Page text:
The Feb. 7 NBA trade deadline isn’t some all-or-nothing moment for the Washington Wizards.
The final 38 games of the regular season won’t define the franchise.
However, there’s a connection between the two markers. Three weeks from now, we’ll have a better sense of the organization’s on-court direction this season and beyond.
While the Wizards look ready to at least compete for a playoff run after the past week of impressive games against the top teams in the East, the team has more than just this season to think about.
Financial projections show Washington already careening into 2019-20 salary cap concerns with only five players under contract.
That is unless moves are forthcoming. The first sell opportunity, one with perhaps three-quarters of the league playing the role of buyer, comes over the next three weeks.
Two of the five players with contracts beyond this season, Bradley Beal and Otto Porter Jr., typically take a perception back seat to Wall, the five-time All-Star. It’s understandable why. Wall arrived first and with red carpet hoopla as the No. 1 overall selection in the 2010 NBA Draft. With help, a turnaround eventually followed.
Watching the Wizards over the last two seasons with and without their point guard has some believing it’s time for a change. The alterations could occur in multiple ways: Moving one or more of the top three players, changing their roles or finding more suitable pieces to put around them.
Should Beal, who has taken his game to elite levels, and Porter will Washington into the playoffs with a pass-heavy approach that also saved the prior season from potential collapse, style changes are on the table.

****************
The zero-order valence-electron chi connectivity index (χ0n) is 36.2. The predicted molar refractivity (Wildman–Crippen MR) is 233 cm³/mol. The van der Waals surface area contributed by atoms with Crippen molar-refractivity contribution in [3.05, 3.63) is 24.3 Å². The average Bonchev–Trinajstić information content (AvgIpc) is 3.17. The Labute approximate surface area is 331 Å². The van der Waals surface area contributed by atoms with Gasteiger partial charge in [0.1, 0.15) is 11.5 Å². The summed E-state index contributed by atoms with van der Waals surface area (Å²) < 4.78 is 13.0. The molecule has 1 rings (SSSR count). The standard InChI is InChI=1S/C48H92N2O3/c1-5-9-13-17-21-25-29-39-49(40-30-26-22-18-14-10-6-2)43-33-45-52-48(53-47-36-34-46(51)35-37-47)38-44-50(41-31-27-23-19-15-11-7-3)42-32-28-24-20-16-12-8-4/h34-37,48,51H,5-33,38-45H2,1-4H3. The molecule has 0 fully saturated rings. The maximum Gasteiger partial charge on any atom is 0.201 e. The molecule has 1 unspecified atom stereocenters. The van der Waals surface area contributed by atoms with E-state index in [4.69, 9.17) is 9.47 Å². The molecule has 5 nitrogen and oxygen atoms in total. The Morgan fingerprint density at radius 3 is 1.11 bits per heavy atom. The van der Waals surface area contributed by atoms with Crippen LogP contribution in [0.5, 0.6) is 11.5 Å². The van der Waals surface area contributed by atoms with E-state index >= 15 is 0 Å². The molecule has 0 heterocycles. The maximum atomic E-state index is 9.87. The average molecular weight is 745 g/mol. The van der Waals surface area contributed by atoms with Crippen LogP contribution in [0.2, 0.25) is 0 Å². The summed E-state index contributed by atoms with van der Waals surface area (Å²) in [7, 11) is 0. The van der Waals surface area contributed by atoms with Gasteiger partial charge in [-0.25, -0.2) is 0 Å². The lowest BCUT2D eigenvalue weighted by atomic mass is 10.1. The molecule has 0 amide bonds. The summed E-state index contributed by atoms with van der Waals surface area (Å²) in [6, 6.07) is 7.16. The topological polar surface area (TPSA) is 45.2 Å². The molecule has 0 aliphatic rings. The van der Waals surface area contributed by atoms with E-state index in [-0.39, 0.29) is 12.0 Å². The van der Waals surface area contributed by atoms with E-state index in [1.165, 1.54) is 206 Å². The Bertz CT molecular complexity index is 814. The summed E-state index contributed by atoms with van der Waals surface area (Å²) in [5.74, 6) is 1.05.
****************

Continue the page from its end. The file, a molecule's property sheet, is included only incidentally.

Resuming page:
At least they should be. There’s a universe where, if their talents are maximized, a Wall, Beal, Porter triumvirate lifts the Wizards to the Eastern Conference finals, a level the organization hasn’t reached since advancing to the 1979 NBA Finals.
Reaching such lofty heights seemed inevitable following a 49-win 2016-17 campaign. At least to those not burdened with the knowledge of Bullets/Wizards history from the prior four decades.
The possible fixes are tricky but exist.
“The number one thing you can do if you're the Wizards is pick a point in time where you think you can be elite and don't mess anything up for that,” a former league executive told NBC Sports Washington. “You're not elite now. This isn't binary. It's not win or tank. You don't have incredible trade assets. Put yourself in the best position you can in small steps.”
Does a recent surge put more emphasis on a fifth playoff appearance in six seasons? Should Washington regroup for a larger goal once Wall returns next season? Decide the current mix needs an overhaul?
By the early February trade deadline, we may have a window into those evaluations and priorities.
Cutting bait seems prudent. Trade the expiring contracts of Trevor Ariza, Jeff Green, and Markieff Morris, and regroup for a Wall return with more assets. Consider bigger changes.
In the coming weeks, we’ll see what the Wizards decide.
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